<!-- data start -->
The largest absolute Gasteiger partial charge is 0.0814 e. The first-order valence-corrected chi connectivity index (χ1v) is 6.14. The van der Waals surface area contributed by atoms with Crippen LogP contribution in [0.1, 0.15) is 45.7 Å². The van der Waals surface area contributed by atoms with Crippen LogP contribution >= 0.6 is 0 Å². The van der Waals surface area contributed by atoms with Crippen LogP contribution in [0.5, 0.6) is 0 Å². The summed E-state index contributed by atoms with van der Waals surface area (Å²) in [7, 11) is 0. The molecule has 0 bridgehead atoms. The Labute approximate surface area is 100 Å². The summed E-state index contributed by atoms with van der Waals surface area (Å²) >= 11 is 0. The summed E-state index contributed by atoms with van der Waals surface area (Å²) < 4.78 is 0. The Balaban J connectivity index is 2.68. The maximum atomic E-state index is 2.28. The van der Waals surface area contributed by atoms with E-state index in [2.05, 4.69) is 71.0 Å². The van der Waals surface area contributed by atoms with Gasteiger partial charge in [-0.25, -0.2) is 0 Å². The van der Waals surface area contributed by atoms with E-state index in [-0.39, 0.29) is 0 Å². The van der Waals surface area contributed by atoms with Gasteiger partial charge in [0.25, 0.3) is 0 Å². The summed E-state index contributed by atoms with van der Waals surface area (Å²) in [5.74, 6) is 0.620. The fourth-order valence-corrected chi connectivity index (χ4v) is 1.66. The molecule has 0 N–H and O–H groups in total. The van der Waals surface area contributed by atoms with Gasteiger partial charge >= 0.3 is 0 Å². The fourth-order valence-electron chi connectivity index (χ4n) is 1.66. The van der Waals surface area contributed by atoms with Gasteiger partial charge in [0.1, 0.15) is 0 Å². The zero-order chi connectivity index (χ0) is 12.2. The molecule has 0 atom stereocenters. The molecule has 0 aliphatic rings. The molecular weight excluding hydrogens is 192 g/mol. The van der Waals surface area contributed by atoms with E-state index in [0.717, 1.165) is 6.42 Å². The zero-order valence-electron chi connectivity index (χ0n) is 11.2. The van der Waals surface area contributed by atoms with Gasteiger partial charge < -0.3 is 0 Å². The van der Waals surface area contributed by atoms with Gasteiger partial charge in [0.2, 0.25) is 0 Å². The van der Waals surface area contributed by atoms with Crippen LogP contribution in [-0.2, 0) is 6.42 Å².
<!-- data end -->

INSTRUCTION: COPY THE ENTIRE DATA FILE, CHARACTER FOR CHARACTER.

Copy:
The largest absolute Gasteiger partial charge is 0.0814 e. The first-order valence-corrected chi connectivity index (χ1v) is 6.14. The van der Waals surface area contributed by atoms with Crippen LogP contribution in [0.1, 0.15) is 45.7 Å². The van der Waals surface area contributed by atoms with Crippen LogP contribution >= 0.6 is 0 Å². The van der Waals surface area contributed by atoms with Crippen LogP contribution in [0.5, 0.6) is 0 Å². The summed E-state index contributed by atoms with van der Waals surface area (Å²) in [7, 11) is 0. The molecule has 0 bridgehead atoms. The Labute approximate surface area is 100 Å². The summed E-state index contributed by atoms with van der Waals surface area (Å²) >= 11 is 0. The summed E-state index contributed by atoms with van der Waals surface area (Å²) < 4.78 is 0. The Balaban J connectivity index is 2.68. The maximum atomic E-state index is 2.28. The van der Waals surface area contributed by atoms with E-state index in [2.05, 4.69) is 71.0 Å². The van der Waals surface area contributed by atoms with Gasteiger partial charge in [-0.25, -0.2) is 0 Å². The van der Waals surface area contributed by atoms with E-state index in [-0.39, 0.29) is 0 Å². The van der Waals surface area contributed by atoms with Gasteiger partial charge in [0.25, 0.3) is 0 Å². The summed E-state index contributed by atoms with van der Waals surface area (Å²) in [5.74, 6) is 0.620. The fourth-order valence-corrected chi connectivity index (χ4v) is 1.66. The molecule has 0 N–H and O–H groups in total. The van der Waals surface area contributed by atoms with Gasteiger partial charge >= 0.3 is 0 Å². The fourth-order valence-electron chi connectivity index (χ4n) is 1.66. The van der Waals surface area contributed by atoms with Gasteiger partial charge in [0.1, 0.15) is 0 Å². The zero-order chi connectivity index (χ0) is 12.2. The molecule has 0 atom stereocenters. The molecule has 0 aliphatic rings. The molecular weight excluding hydrogens is 192 g/mol. The van der Waals surface area contributed by atoms with E-state index in [0.717, 1.165) is 6.42 Å². The zero-order valence-electron chi connectivity index (χ0n) is 11.2. The van der Waals surface area contributed by atoms with Gasteiger partial charge < -0.3 is 0 Å². The van der Waals surface area contributed by atoms with Gasteiger partial charge in [0.2, 0.25) is 0 Å². The van der Waals surface area contributed by atoms with Crippen LogP contribution in [-0.2, 0) is 6.42 Å².